Paul Lawrie

Paul Lawrie (1 Open, 2 Ryder Cup's.)

1969

Paul Stewart Lawrie OBE (born 1 January 1969) is a Scottish professional golfer who is best known for winning The Open Championship in 1999. He was a vice-captain for the European Ryder Cup team in 2016.

 
Lawrie at the Scottish Hydro Challenge

 

Lawrie was born in Aberdeen. He turned professional in 1986 and became a member of the European Tour in 1992. He performed steadily without doing much to draw attention to himself, aside from a 6th-place finish in the 1993 Open Championship. In his first seven seasons his only top 50 finish on the Order of Merit came in 1996 when he was 21st. However he also finished in the top 100 in all but one of the other six seasons, and picked up a debut tour win at the 1996 Catalan Open.

Lawrie's career was transformed in 1999. After winning the Qatar Masters, which is a European Tour event, early in the season, he went on to win the 1999 Open Championship at Carnoustie in July.[2] This was the Open where the Frenchman Jean van de Velde blew a three-shot lead on the final hole. Lawrie won a four-hole playoff against Van de Velde and American Justin Leonard. An unusual aspect of Lawrie's victory was that he was neither leader nor co-leader at any time during his regulation 72 holes, only moving into a share of the lead when the leaders came back to him after he had completed his final round. Also, Lawrie came back from the largest third-round deficit ever faced by a major championship winner; going into the final day, he trailed the leader, Van de Velde, by 10 shots. This is also the record for the biggest final-round comeback on the PGA Tour.[3]

After his major championship victory, Lawrie's game shifted to a higher level without quite moving him into the global elite group of golfers. He finished 9th on the European Tour Order of Merit in 1999; 6th in 2001, when he captured the lucrative Dunhill Links Championship; and 10th in 2002, when he won his fifth European Tour title at the Celtic Manor Resort Wales Open.

In March 2001, the Paul Lawrie Foundation was created. The Foundation aims to support and sustain an interest and enthusiasm for the game of golf amongst under 18s. Activities are delivered in a fun and relaxed setting with equipment provided if necessary. The Foundation has grown rapidly and now includes football and hockey.[2][4] In 2011, a 54-hole tournament, the Paul Lawrie Invitational was added to the Tartan Tour.

After winning the Open, Lawrie was a member of the PGA Tour for several seasons, while also continuing to compete on the European Tour. He enjoyed little success in the U.S. and when his five-year major championship exemption expired at the end of the 2004 season, he lost his PGA Tour card.

Lawrie comes out from the rough at the Scottish Hydro Challenge

Lawrie was the last European player to win a major until 2007, when that drought was ended by Pádraig Harrington of Ireland in The Open Championship. He was the last player from the United Kingdom to win a major until Graeme McDowell won the 2010 U.S. Open. Lawrie is still the last player from Scotland to win a major.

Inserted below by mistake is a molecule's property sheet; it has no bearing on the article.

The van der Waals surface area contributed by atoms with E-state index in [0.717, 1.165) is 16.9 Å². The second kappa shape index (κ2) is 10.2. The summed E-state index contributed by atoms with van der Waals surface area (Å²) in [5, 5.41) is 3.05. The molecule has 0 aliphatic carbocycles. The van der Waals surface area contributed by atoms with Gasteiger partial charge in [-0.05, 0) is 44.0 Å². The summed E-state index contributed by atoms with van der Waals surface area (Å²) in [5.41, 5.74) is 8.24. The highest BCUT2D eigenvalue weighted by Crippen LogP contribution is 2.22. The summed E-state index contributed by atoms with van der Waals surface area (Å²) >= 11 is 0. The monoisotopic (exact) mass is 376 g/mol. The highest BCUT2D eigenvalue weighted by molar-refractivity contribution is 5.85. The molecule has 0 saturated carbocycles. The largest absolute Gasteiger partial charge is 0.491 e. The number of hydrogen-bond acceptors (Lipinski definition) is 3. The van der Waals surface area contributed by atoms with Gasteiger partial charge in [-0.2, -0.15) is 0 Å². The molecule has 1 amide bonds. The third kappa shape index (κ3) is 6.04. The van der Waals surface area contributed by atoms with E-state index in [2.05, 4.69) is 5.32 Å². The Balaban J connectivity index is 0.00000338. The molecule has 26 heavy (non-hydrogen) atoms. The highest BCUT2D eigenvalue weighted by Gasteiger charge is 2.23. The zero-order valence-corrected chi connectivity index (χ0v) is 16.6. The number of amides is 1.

At the 2009 Open Championship at Turnberry, Lawrie scored what is believed to be only the eighth albatross (double eagle) in the competition's 150-year history by holing his second shot at the par 5 seventh hole in the final round.[5]

On 27 March 2011, Lawrie won the Open de Andalucía de Golf by one stroke over Johan Edfors. Lawrie finished the championship at −12 and in doing so ended a nine-year period without a tour win.[6]

In February 2012, Lawrie won the Commercialbank Qatar Masters for the second time in his career, having previously won in 1999. Lawrie became only the second player to have won the tournament more than once alongside Adam Scott. It was Lawrie's seventh win on the European Tour. The tournament was reduced to 54 holes after strong winds hampered the play during rounds one and two. He won by four strokes over Jason Day and Peter Hanson after a final round of 65.

Lawrie skipped the 2012 U.S. Open in an attempt to qualify for the 2012 Ryder Cup. He secured qualification with victory at the Johnnie Walker Championship at Gleneagles in August. He has stated that he would accept the captain's role for the 2014 Ryder Cup if offered.[7] Lawrie helped Team Europe retain the Ryder Cup at Medinah.[8] He finished the season in the top 10 of the Order of Merit for the first time in ten years.

Lawrie was appointed Member of the Order of the British Empire (MBE) in 2000 and Officer of the Order of the British Empire (OBE) in the 2013 Birthday Honours for voluntary service to golf.[9][10]

Lawrie is passionate about junior golf and his Paul Lawrie Foundation has taught thousands of youngsters. In 2012, he also bought Aspire Golf Centre in Aberdeen (now called the Paul Lawrie Golf Centre). Partly due to this, he was named by the Golf Club Managers' Association's Golf Club Management magazine as the 37th most powerful person in British golf. Lawrie is a fan of Aberdeen FC.[11]

Lawrie was also a columnist for bunkered golf magazine between 1999 and 2004.

Lawrie also has his own golf brand, called Cardinal Golf.[12]